Favourite to be Spanish PM pleads for breathing space
The front-runner to be Spain's new prime minister, Mariano Rajoy, pleaded with markets to give Sunday's election winner "more than half an hour" to confront an economic crisis, as borrowing costs soared to record levels.
As the opposition leader spoke on Friday, investors sent Spain's 10-year bond yield and its risk premium -- the extra interest rate investors demand over safe-haven German debt -- surging to new euro-era highs.
"This is extremely bad for Spain's interests," the 56-year-old Rajoy said in an interview with Onda Cero radio.
"We hope that this will stop and that they realise that there are elections here and that those who win these elections have the right to a minimum margin, which should be of more than a half hour," he said.
Rajoy's conservative Popular Party is expected to win in a landslide over the ruling Socialists and their candidate Alfredo Perez Rubalcaba, blamed for economic stagnation and an unemployment rate of 21.5 percent.
Markets seemed to take little comfort from the expected change in government.
The yield on Spanish government 10-year bonds peaked at 6.90 percent -- the highest since the single currency was created -- from 6.487 percent at the close on Thursday.
The debt risk premium shot to a euro-era high of 503.4 points, after closing Thursday at 459.5.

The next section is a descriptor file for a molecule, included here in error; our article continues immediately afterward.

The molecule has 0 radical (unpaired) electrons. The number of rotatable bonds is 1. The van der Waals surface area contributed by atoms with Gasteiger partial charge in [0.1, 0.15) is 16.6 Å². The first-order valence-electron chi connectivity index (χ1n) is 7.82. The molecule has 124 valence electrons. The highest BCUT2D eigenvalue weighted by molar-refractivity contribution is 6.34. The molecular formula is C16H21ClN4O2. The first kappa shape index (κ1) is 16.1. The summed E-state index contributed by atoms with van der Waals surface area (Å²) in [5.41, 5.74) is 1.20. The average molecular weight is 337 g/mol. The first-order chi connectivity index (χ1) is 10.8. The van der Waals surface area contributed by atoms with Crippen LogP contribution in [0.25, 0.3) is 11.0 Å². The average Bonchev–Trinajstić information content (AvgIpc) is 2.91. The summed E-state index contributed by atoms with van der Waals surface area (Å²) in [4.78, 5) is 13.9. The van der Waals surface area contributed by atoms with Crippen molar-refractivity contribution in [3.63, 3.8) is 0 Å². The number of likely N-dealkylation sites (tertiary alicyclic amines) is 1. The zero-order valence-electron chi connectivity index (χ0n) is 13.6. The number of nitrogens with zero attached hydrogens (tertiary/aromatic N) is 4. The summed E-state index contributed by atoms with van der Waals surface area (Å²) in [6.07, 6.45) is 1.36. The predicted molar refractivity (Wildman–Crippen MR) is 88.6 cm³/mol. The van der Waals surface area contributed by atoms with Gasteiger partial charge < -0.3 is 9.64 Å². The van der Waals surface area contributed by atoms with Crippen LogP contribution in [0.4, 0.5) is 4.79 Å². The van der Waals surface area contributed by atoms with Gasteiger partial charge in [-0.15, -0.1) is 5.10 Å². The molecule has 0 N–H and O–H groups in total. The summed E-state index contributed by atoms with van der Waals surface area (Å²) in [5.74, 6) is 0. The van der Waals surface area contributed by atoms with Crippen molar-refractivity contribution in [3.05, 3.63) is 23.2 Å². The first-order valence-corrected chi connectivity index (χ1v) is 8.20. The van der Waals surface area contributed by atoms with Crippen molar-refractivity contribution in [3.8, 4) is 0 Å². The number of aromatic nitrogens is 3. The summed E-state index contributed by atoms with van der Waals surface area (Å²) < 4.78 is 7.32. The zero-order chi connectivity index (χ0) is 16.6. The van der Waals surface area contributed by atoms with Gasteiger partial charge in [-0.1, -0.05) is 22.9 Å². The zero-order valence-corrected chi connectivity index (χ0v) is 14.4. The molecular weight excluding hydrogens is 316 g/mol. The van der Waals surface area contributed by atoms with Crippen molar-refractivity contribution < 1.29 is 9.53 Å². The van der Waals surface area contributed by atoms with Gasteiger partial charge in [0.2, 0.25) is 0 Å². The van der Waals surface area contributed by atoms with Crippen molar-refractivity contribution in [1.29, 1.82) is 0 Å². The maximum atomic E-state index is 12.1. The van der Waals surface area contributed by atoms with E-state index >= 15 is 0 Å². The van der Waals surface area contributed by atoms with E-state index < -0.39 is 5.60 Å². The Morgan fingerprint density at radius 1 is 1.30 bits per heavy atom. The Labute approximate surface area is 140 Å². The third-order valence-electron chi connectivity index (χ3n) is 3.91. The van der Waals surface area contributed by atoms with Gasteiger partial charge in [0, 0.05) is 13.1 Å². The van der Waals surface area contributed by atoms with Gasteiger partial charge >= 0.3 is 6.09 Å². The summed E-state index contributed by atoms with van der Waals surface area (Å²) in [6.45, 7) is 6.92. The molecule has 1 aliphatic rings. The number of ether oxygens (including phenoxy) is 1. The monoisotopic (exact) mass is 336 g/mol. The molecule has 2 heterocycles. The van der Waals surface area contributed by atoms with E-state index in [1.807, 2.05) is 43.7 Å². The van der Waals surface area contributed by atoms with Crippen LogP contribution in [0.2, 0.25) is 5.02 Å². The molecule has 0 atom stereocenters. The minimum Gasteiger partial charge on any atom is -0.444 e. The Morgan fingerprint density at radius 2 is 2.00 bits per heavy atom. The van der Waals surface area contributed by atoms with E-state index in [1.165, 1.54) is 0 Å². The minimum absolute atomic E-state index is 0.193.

Spain's borrowing rates are now at levels widely considered to be at the limit of what a country can afford to finance its public sector debt over the long term.
Analysts said the new government must send a strong message that it has a grip on the public finances if it is to prevent an even fiercer market storm battering Spain.
"If the markets think the new government is not going to act with the necessary determination, they will raise the risk premium further," said Daniel Pingarron, analyst at trading house IG Markets.
"They will force the new government to take the austerity measures more seriously."
Rajoy has vowed to make cuts "everywhere", except for pensions, so as to meet Spain's target of cutting the public deficit to 4.4 percent of gross domestic product in 2012 from 9.3 percent last year.
"We are going to comply with our deficit obligations," Rajoy told Onda Cero.
Latest polls showed the Popular Party with a lead of about 15 percentage points over the Socialists, enough to deliver an absolute majority of the 350-seat lower house Congress of Deputies.
A win on that scale would give Rajoy a free hand for reforms after assuming power December 20.
"If the government emerging from the election achieves an absolute majority, we consider it highly probable that as early as next week it will announce a package of key reforms aimed at regaining credibility over the economy," analysts from Bankinter bank said in a report.
The new government would reform labour laws, taxes and the financial sector, the analysts said.
Since 2010, the ruling Socialists have cut public sector salaries by five percent, frozen pensions and raised the retirement age, prompting nationwide street protests.
© 2011 AFP